By Jolie Miller | Saturday, May 05, 2012

How to switch from Windows to Mac

If you’ve recently switched jobs, changed industries, or taken up creative endeavors on the side, you may be faced with the critical question: How do I go about switching from Windows to Mac?

In the most recent update to the Switching from Windows to Mac course, author David Rivers shows you how to switch from Windows to Mac OS X Lion, and he demonstrates smart ways to use files, folders, search, and applications in your new Mac interface. If you’re a Windows user ready to discover the Mac interface, efficient ways to get your work done, and new Mac shortcuts and tips that will save you time, David’s course is a good place to start.

In this tutorial from chapter one of the course, David discusses Mac terminology, and shows you how to understand, and refer to, the Mac equivalents of the Windows tools you may be used to using:

Here are a few of David’s favorite tips to help you switch from Windows to Mac:

1.  PC and Mac files have never been more compatible! If you currently use Microsoft Office on a PC, you can save your Office files to a DVD or a USB drive and work on those same files with Microsoft Office 2008 or 2011 for the Mac. No conversion necessary—the file formats are compatible. You’ll also find the same easy compatibility within other applications like FileMaker Pro, Quicken, QuickBooks, and many more.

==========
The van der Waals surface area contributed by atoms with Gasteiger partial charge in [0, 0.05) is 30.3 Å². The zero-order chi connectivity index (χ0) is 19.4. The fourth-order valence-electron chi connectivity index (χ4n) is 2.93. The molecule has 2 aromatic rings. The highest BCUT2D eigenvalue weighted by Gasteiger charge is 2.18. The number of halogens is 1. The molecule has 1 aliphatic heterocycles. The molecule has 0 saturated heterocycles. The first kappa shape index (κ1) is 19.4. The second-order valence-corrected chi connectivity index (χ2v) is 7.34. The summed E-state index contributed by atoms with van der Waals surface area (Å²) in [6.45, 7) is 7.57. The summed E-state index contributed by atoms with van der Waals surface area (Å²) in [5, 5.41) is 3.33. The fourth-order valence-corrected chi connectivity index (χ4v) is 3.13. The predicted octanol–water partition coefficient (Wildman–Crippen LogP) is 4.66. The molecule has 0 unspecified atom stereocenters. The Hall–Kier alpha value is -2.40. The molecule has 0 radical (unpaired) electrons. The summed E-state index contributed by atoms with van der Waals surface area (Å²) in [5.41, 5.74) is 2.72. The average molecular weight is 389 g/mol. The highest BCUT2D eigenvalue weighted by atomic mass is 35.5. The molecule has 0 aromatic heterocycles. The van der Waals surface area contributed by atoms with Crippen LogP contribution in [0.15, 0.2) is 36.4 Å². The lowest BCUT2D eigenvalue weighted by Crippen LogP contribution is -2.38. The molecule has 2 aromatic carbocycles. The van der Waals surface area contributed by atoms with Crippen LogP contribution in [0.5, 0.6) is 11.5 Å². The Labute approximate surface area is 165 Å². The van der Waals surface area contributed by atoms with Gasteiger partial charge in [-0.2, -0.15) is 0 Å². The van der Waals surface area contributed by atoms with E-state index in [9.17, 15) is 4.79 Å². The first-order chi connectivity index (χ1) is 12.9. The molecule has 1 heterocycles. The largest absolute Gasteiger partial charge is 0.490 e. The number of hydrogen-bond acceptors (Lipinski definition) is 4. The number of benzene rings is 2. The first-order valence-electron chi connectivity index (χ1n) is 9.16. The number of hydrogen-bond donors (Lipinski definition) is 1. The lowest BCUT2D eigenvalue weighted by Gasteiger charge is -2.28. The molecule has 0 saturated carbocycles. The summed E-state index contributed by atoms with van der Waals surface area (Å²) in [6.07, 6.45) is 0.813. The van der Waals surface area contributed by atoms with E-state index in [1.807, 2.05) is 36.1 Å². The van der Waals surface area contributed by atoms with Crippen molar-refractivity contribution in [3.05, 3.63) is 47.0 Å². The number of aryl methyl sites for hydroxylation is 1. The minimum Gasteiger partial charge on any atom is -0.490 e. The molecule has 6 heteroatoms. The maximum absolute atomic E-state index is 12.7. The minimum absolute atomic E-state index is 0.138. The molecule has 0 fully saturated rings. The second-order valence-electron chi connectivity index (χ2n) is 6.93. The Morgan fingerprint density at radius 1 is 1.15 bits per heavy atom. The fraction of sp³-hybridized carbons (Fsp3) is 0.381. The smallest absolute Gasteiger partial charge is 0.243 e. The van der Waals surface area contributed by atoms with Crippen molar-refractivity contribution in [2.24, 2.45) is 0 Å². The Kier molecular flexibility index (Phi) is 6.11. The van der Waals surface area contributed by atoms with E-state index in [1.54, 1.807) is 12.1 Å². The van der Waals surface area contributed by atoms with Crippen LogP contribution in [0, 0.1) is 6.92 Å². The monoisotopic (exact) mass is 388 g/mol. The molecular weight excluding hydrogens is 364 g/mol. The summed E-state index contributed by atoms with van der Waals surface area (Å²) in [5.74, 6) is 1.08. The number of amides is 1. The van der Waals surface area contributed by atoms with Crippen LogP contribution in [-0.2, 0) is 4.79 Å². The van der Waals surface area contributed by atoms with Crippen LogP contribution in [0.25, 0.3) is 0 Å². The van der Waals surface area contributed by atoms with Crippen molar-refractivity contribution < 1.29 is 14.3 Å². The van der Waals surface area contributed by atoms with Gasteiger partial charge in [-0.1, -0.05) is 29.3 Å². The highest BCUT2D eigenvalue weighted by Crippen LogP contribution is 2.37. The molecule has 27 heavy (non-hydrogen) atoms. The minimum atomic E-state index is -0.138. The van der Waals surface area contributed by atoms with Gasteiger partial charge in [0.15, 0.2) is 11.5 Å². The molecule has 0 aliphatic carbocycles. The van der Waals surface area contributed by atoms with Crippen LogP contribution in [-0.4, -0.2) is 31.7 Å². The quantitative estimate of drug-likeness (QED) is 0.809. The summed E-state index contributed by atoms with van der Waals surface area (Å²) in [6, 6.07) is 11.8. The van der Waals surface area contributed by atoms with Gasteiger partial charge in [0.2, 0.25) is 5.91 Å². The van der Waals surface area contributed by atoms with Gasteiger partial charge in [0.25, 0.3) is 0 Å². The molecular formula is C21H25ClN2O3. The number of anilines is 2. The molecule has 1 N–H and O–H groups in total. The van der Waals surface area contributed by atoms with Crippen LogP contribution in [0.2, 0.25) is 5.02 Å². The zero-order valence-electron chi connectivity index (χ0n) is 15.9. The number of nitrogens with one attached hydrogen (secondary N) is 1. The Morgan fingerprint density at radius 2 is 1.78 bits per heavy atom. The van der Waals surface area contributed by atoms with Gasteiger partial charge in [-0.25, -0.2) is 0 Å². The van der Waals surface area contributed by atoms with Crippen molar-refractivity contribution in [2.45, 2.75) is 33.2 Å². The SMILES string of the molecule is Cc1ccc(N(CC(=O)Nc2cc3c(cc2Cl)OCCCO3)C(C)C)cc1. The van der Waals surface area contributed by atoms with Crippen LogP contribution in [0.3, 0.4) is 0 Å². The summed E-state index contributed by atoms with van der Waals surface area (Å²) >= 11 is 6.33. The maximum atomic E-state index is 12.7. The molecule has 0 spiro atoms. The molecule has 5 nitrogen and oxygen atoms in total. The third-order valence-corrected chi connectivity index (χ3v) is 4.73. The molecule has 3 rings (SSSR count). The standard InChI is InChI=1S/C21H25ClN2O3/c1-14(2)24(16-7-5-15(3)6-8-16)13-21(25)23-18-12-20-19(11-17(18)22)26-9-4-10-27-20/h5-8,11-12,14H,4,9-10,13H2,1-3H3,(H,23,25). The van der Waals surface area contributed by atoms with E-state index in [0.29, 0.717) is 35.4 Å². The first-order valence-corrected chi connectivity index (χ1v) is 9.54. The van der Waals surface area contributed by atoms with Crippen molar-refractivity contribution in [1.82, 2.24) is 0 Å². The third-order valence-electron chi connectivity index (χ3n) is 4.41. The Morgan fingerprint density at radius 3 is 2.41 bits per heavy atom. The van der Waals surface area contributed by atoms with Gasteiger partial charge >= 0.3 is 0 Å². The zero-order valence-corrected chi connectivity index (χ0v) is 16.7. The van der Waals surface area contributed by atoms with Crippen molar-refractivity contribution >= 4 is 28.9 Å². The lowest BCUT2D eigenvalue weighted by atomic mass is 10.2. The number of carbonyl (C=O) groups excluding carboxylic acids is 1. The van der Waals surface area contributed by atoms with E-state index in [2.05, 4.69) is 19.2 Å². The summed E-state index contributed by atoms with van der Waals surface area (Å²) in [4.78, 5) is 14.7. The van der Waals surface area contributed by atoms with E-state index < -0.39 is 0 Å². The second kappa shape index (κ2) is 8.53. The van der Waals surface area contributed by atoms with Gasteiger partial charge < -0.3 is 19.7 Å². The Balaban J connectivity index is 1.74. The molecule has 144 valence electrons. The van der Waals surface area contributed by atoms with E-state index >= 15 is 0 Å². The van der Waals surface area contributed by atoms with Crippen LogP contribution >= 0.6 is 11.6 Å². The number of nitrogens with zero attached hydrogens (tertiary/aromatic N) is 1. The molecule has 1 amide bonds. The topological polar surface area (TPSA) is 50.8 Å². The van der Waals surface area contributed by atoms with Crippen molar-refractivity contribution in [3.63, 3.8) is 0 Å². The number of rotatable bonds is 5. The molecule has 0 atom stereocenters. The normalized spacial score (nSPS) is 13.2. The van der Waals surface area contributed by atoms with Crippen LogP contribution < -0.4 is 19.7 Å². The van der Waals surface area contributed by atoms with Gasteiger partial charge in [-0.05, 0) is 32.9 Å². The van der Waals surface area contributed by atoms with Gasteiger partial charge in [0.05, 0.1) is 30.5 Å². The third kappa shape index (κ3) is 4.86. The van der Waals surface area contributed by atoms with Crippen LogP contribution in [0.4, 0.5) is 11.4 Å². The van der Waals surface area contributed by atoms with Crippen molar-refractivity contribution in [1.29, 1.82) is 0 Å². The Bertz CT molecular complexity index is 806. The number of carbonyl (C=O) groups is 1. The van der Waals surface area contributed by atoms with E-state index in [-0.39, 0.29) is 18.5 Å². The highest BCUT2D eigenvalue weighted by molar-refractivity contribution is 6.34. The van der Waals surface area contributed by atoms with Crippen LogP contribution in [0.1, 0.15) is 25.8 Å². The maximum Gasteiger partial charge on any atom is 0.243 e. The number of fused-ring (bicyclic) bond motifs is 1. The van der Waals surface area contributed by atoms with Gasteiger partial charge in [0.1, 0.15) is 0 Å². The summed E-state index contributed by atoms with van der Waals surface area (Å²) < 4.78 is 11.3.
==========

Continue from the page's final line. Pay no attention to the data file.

2.  You may already be familiar with Windows Explorer as a tool for finding things on your computer. Once you switch, Mac’s Quick Look feature allows you to preview files you’re browsing before opening them. The Quick Look feature can be found by opening any file folder, and then clicking on the eye-shaped icon at the top of the window (see the image below for a visual). Clicking the Quick Look icon allows you to preview your files in a Quick Look pop-up, an instant slideshow, or full-screen. If you are a keyboard shortcut user, you can also highlight the item within your folder you want to preview, and press Command + Y on your keyboard to call up a Quick Look preview.

Mac Quick Look example

The Quick Look button can be found when you open any folder, or the Finder window.

Previewing an image with Quick Look.

Previewing an image with Quick Look.

If you found these highlights helpful, check out the full Switching from Windows to Mac course for more tips and tricks to help you make your transition as seamless as possible.

Interested in more? • The full Switching from Windows to Mac (2012) course on lynda.com • All business courses on lynda.com • All courses from David Rivers on lynda.com

Suggested courses to watch next:Mac OS X Lion Essential TrainingSmall Office Networking to Connect, Share, and PrintWord for Mac 2011 Essential TrainingExcel for Mac 2011 Essential Training